The agreement, which NSTAR and Cape Wind agreed to in February
, is for NSTAR to purchase 27.5% of the output of the Cape Wind project. The contract sets the base price (for electricity, capacity and renewable energy attributes) at $0.187/kWh for 2013, rising 3.5% annually.
The contract allows for upward and downward price adjustments based on a variety of contingencies. Among them is a provision that if the actual project costs, as verified by an independent audit, fall to such an extent that the developer’s rate of return on debt and equity exceeds 10.7%, the contract price of electricity will be reduced to give ratepayers 60% of the benefit of the lower costs.
If the actual project costs are higher than anticipated and reduce this rate of return, the developer would absorb those losses without impact on rates paid by consumers. This mechanism in the contract ensures that the developers of the project will not reap overly large profits, the DPU explains.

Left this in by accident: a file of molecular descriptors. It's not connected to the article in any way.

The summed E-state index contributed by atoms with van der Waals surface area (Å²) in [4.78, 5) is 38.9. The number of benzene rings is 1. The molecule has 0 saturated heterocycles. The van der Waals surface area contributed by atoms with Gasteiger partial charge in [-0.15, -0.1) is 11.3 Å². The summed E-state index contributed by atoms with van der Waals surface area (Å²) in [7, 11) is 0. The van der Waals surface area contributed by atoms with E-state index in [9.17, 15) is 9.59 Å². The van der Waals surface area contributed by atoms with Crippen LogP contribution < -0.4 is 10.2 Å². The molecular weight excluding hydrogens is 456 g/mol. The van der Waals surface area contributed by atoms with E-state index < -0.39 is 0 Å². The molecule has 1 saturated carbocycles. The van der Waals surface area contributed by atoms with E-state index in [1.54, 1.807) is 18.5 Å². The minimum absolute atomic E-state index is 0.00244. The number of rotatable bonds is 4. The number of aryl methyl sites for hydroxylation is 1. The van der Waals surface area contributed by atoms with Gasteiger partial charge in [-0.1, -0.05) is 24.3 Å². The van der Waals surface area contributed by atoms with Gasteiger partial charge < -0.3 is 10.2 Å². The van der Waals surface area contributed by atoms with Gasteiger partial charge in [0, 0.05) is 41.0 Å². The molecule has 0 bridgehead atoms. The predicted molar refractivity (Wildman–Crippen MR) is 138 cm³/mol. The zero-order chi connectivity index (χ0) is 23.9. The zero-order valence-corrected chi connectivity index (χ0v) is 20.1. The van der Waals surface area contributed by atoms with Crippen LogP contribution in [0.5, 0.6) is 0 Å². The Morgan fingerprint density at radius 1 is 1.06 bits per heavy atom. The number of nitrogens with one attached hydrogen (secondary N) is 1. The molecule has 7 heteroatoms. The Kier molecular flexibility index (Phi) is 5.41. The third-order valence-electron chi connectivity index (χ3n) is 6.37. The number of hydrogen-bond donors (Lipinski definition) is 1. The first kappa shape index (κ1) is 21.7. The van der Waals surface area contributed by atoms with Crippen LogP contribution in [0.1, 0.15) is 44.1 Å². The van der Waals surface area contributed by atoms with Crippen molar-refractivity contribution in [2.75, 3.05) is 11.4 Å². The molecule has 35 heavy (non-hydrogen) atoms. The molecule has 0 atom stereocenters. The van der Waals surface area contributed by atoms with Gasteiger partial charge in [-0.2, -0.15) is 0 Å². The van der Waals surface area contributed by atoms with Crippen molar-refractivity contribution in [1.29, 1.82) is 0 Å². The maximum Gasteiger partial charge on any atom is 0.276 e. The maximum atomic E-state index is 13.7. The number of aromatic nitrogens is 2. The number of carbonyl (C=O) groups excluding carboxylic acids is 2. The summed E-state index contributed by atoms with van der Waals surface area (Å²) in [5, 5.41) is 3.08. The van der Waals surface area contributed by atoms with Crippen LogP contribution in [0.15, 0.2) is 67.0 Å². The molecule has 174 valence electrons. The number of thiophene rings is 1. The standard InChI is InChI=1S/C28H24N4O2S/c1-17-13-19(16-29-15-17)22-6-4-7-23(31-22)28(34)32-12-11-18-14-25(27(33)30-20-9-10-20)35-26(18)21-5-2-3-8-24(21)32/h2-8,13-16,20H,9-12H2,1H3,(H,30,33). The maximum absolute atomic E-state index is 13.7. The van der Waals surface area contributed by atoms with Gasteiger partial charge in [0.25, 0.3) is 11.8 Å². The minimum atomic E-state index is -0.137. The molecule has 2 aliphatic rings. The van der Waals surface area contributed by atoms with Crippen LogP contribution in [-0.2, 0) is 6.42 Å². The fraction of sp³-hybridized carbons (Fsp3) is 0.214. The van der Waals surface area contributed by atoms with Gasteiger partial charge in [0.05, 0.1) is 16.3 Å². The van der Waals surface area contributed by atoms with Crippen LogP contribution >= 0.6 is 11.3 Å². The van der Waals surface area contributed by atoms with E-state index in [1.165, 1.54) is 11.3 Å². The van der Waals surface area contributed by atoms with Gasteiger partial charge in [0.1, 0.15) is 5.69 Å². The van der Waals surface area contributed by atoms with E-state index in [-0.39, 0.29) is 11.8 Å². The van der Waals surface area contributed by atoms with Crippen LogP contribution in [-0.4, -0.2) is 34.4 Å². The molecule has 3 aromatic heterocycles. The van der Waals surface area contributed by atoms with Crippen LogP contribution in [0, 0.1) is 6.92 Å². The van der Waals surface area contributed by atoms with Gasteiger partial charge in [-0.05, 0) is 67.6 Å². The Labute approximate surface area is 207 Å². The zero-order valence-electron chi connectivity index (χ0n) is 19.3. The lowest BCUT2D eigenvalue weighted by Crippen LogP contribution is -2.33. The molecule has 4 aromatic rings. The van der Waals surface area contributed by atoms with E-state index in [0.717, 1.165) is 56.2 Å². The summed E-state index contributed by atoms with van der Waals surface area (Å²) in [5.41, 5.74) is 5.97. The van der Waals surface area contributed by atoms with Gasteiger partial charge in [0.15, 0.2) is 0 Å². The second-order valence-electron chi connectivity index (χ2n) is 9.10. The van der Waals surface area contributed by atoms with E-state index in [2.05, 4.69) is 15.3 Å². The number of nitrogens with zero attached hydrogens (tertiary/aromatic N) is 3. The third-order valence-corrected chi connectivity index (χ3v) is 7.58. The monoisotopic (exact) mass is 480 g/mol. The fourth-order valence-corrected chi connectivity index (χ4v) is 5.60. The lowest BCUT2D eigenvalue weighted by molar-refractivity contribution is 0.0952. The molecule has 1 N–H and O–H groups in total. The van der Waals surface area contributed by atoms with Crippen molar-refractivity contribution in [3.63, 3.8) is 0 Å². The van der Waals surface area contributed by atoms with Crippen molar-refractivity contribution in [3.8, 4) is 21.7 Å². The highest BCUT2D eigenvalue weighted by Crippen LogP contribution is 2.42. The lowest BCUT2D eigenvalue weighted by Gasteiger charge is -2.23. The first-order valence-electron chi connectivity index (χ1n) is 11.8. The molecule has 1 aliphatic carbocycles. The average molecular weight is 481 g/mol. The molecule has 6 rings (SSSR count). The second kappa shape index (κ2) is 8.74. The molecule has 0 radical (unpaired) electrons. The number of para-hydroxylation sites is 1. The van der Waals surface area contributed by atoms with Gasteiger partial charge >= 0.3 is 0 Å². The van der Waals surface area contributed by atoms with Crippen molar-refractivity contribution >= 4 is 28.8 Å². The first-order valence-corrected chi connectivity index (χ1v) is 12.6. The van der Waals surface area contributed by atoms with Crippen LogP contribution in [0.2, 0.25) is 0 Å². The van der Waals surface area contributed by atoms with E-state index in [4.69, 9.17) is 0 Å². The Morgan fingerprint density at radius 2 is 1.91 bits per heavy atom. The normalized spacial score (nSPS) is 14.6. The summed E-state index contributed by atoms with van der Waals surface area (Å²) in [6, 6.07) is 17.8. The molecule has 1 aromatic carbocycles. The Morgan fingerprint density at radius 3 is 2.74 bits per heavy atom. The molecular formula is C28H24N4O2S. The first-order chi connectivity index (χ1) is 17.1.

The contract is expected to increase electricity customers’ bills by 1.3% to 1.4% for residential customers and by 1% to 2.1% for commercial and industrial customers. On average, the bill of a typical NSTAR residential customer using 500 kWh of electricity per month will increase by $1.16 per month.
With the DPU's approval of this contract, the Cape Wind offshore wind project has secured contracts for 77.5% of its output. The DPU already approved
a 15-year PPA for National Grid to buy 234 MW from the project.
“This decision helps secure the position of Massachusetts as the U.S. leader in offshore wind power, launching a new industry that will create jobs, increase energy independence, and promote a cleaner and healthier environment,” says Cape Wind President Jim Gordon.
“With this decision, Massachusetts electric consumers have secured an abundant, inexhaustible and clean energy resource that provides price stability and avoids all of the external costs of fossil fuels,” he adds. “Finally, our region will no longer be at the end of the energy pipeline; by harnessing an endless supply of offshore wind power, we will be producing homegrown and clean energy right here.”